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Welcome to the Oscar Race, ScarJo?! National Board of Review Picks Shock Favorites

Thelma Adams
Yahoo Movies

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Joaquin Phoenix in the Spike Jonze film, 'Her' (AP Photo/ Warner Bros. Pictures)

If you thought "12 Years a Slave" had the Oscars under its thumb, you might want to think again. The National Board of Review, considered an early indicator in the road to the Academy Awards, just busted the race wide open.

In keeping with the road metaphor, the NBR took a serious left turn by naming Spike Jonze's "Her" the Best Film of 2013. The funky futuristic heartbreaker is about a lonely man (Joaquin Phoenix) who falls in love with his computer operating system (voice of Scarlett Johansson). In a double thumbs-up, Jonze snagged Best Director, too. Color us surprised!

Announced out just one day after the New York Film Critics Circle hailed David O. Russell's "American Hustle" with its top prize along with screenplay and supporting actress props for Jennifer Lawrence, the NBR went a different route. "American Hustle," screened belatedly in the past week and a half, was completely shut-out here.

In notable departures from the NYFCC, septuagenarian Bruce Dern ("Nebraska") won Best Actor over sexy senior Robert Redford ("All Is Lost"). Clearly NBR had a soft spot for "Nebraska" — naming Will Forte Best Supporting Actor for his part opposite Dern.

[Related: Back-to-Back Oscars for Jennifer Lawrence? New York Critics Think So]

As for the women beyond "Her," Emma Thompson solidified her spot as a Best Actress contender for "Saving Mr. Banks" and Octavia Spencer strengthened her Supporting Actress buzz over co-star Melonie Diaz for "Fruitvale Station."

"Fruitvale Station" got a lot of love beyond Spencer's win: Michael B. Jordan won Breakthrough Performance and director Ryan Coogler made the cut for Best Directorial Debut.

One thing NBR and NYFCC did agree on: the power of "Gravity" appears to be in free fall. Once considered an Oscar frontrunner, Alfonso Cuarón's space thrill ride starring Sandra Bullock and George Clooney only managed NBR's booby prize of Creative Innovation in Filmmaking Award.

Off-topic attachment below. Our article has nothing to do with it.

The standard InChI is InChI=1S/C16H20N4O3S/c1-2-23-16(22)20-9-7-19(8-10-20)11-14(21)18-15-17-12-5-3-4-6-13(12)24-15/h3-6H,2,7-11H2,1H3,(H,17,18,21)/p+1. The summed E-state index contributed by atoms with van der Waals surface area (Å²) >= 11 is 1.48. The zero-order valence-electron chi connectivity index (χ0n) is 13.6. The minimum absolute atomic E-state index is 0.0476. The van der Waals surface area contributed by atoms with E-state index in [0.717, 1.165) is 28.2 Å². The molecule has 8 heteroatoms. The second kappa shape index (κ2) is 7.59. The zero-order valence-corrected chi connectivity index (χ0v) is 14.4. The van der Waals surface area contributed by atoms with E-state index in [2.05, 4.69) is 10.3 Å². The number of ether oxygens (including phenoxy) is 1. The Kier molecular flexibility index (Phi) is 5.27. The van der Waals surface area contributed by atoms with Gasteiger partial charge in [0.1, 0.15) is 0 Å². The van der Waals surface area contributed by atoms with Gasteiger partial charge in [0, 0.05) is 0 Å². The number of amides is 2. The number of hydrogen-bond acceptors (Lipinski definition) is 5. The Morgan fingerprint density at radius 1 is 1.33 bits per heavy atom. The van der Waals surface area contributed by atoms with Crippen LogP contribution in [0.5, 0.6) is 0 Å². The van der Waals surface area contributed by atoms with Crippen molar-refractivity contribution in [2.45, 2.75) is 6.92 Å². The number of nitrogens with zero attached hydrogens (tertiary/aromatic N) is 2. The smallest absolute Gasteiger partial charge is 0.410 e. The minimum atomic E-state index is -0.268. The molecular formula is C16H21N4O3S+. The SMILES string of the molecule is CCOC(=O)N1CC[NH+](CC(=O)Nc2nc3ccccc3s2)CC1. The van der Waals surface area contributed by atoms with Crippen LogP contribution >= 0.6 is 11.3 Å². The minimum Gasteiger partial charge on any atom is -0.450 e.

"The Wolf of Wall Street" again didn't take home any of the top-tier awards, perhaps hurting Martin Scorsese's Oscar chances, but the NBR did offer a Spotlight Award for the Career Collaboration of Scorsese and Leonardo DiCaprio. It also recognized Terence Winter's adapted screenplay, along with Joel and Ethan Coen's original for "Inside Llewyn Davis."

Recognition for the hardest working cast of the awards season — Hugh Jackman, Jake Gyllenhaal, and Melissa Leo among them — netted a Best Ensemble for their dark kidnap thriller, "Prisoners."

If the NBR findings prove to be an accurate barometer many seemingly surefire Oscar contenders are in trouble: Steve McQueen's "12 Years a Slave" got placed at the kiddie table in the Top Films section. "August: Osage County," with a stellar cast including Meryl Streep and Julia Roberts, didn't even get a nibble.

It also appears that Ben Stiller's "The Secret Life of Walter Mitty" may remain secret when it comes to awards hardware. Mark Wahlberg's latecomer "Lone Survivor," a tough war film set in Afghanistan, seems to be losing the battle for accolade attention. Both registered Top Film mentions, but none of the major prizes.

The National Board of Review will bestow their awards at a notoriously star-crammed event on Jan. 7 at Cipriani 42nd Street in New York City. "Good Morning America" anchor Lara Spencer will host. Stars like Leonardo DiCaprio, Hugh Jackman, and Jake Gyllenhaal can be expected to attend. But don't expect to see Jennifer Lawrence!

Below is the full list of winners:

Best Film: "Her"
Best Director: Spike Jonze, "Her"
Best Actor: Bruce Dern, "Nebraska"
Best Actress: Emma Thompson, "Saving Mr. Banks"
Best Supporting Actor: Will Forte, "Nebraska"
Best Supporting Actress: Octavia Spencer, "Fruitvale Station"
Best Original Screenplay: Joel and Ethan Coen, "Inside Llewyn Davis"
Best Adapted Screenplay: Terence Winter, "The Wolf of Wall Street"
Best Animated Feature: "The Wind Rises"
Breakthrough Performance: Michael B. Jordan, "Fruitvale Station"
Breakthrough Performance: Adele Exarchopoulos, "Blue Is the Warmest Color"
Best Directorial Debut: Ryan Coogler, "Fruitvale Station"
Best Foreign Language Film: "The Past"
Best Documentary: "Stories We Tell"
William K. Everson Film History Award: George Stevens Jr.
Best Ensemble: "Prisoners"
Spotlight Award: Career Collaboration of Martin Scorsese and Leonardo DiCaprio
NBR Freedom of Expression Award: "Wadjda"
Creative Innovation in Filmmaking Award: "Gravity"

Top Films
(in alphabetical order)

"12 Years a Slave"
"Fruitvale Station"
"Inside Llewyn Davis"
"Lone Survivor"
"Saving Mr. Banks"
"The Secret Life of Walter Mitty"
"The Wolf of Wall Street"

Top 5 Foreign Language Films
(In Alphabetical Order)

"Beyond the Hills"
"The Grandmaster"
"A Hijacking"
"The Hunt"

Top 5 Documentaries
(In Alphabetical Order)

"20 Feet From Stardom"
"The Act of Killing"
"After Tiller"
"Casting By"
"The Square"

Top 10 Independent Films
(In Alphabetical Order)

"Ain't Them Bodies Saints"
"Dallas Buyers Club"
"In a World…"
"Mother of George"
"Much Ado About Nothing"
"The Place Beyond the Pines"
"Short Term 12"
"The Spectacular Now"


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